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Dance music has always been more about the 12” single than the full-length album. Some dance stars who’ve been making records for years and years never even consider getting into the studio to work on a long-player. Still, some of the best albums of all-time come from the electronic music sphere. Since DJ Magazine began, fifteen years ago, they've been privileged enough to hear most of the albums dance music has generated. Some got just heard once, then binned. Others made it onto the stereo more than a few times and got a review. Then there are some that made them jump out of their seats and prance around the room like loonies before sitting back down at their computers, putting fingers to keys and setting about the task of telling us how good they are.
Below is a selection of the best ones they’ve had their mitts on since the very first DJ Magazine hit the shelves in 1991. And they didn’t just discuss this amongst themselves. They canvassed a string of DJs, artists, producers and music experts to find out their thoughts too. Then they collected a mammoth pile of these albums, sat down and listened. It’s a tough job, but someone had to do it.
Here's the list. It was selected by DJs, artists, producers and music experts.
1. Leftfield – Leftism
2. Daft Punk – Homework
3. Massive Attack – Blue Lines
4. The Chemical Brothers – Exit Planet Dust
5. Mylo – Destroy Rock And Roll
6. Portishead – Dummy
7. Primal Scream – Screamadelica
8. Orbital – Orbital 2/The Brown album
9. Underworld – Dubnobasswithmyheadman
10. The Streets – Original Pirate Material
11. Prodigy – Fat Of The Land
12. Goldie - Timeless
13. Basement Jaxx – Remedy
14. Ronie Size/Reprazent – New Forms
15. Robert Hood – Minimal Nation
16. Various – Renaissance – The Mix Collection Vol 1 (Sasha & John Digweed)
17. Fatboy Slim – You’ve Come A Long Way Baby
18. Eminem – The Slim Shady LP
19. Various – Artificial Intelligence ( Warp Records)
20. Plastikman - Sheet One
21. Various – Mixed Up In The Hague Vol 1
22. Global Communication – 76:14
23. Dr Dre – The Chronic
24. The KLF – The White Room
25. The Orb – The Orb’s Adventures Beyond The Ultraworld
26. Air – Moon Safari
27. Tricky – Maxinquaye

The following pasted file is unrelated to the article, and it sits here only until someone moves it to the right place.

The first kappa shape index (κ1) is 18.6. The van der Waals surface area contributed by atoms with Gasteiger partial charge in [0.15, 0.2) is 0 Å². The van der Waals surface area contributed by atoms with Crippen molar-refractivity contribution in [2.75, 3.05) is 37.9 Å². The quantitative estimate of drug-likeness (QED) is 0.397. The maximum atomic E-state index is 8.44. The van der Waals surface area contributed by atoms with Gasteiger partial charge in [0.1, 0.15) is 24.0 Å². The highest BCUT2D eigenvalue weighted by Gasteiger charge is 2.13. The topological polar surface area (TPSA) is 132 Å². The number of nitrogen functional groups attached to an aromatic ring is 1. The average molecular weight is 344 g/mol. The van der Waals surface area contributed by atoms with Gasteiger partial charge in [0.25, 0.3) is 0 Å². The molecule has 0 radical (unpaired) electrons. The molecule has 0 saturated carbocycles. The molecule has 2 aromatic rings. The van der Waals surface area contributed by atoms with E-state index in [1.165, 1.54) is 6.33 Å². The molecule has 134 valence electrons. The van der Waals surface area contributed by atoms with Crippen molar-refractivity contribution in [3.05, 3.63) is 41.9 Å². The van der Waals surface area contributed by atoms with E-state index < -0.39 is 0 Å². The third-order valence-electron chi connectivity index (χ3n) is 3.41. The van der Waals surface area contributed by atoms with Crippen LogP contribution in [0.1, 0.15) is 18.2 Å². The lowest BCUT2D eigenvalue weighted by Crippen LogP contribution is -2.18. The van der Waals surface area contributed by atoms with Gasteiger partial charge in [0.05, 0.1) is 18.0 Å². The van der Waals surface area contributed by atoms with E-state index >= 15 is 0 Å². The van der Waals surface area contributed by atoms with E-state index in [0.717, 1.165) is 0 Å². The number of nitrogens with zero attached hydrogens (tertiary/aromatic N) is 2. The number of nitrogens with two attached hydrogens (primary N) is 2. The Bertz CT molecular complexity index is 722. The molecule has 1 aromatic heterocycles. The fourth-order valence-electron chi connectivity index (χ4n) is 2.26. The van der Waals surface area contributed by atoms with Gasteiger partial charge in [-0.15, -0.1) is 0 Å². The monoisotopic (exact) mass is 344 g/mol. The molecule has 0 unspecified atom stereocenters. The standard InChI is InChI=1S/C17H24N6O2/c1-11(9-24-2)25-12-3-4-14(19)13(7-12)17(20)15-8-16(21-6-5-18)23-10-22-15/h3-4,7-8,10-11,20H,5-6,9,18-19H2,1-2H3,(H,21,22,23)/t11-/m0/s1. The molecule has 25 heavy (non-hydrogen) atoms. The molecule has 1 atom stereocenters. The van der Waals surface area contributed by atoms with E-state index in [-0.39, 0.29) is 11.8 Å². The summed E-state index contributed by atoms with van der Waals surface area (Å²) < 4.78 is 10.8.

28. The Ragga Twins – Reggae Owes Me Money
29. Nightmares On Wax – Smokers Delight
30. DJ Shadow – Entroducing
31. David Holmes – Lets Get Killed
32. Coldcut – Journeys By DJ – 70 Minutes OF Madness
33. Mr Scruff – Keep It Unreal
34. Autechre – Incunabula
35. Various - Sunday Best
36. Moby – Play
37. Royksopp – Melody AM
38. Wu-Tang Clan – Enter The Wu-Tang; 36 Chambers
39. Propellerheads – Decksanddrumsandrockandroll
40. So Solid Crew – They Don’t Know
41. Future Sound Of London - Accelerator
42. LTJ Bukem – Logical Progression Vol 1
43. Felix Da Housecat – Kittens & The Glitz
44. Pendulum – Hold Your Colour
45. Ms Dynamite – A Little Deeper
46. Faithless – Reverence
47. Dizzee Rascal Boy – Boy in Da Corner
48. Nuyorican Soul – Nuyorican Soul
49. The Avalanches – Since I Left You
50. Various – Bonkers Vol 1: Mixed by Hixxy & Sharkey
Nice list. Wu-Tang Clan's '36 Chambers' is surely too low at 38 - should be top 20, i think.
How can anybody in his right mind dance to "Dummy"? This album should be moved to a "50 albums to cut your veins to" list.
The term dance encomposes trip-hop, chill our etc.
that is about "influential" and doesn't include the Madonna album. Well, that says a lot right there!
The number of wanna-bes in the dance/pop genre to look at that album, and try to mimmick it- well, there were too many to keep track of. That album definitely was influential, probably more than any other Madge recording.
Some of the entries on here are quite interesting, since one would never think of "dance" when they hear that music or read the titles/acts.
this list only covers 1991-present. Scratch my above comment.
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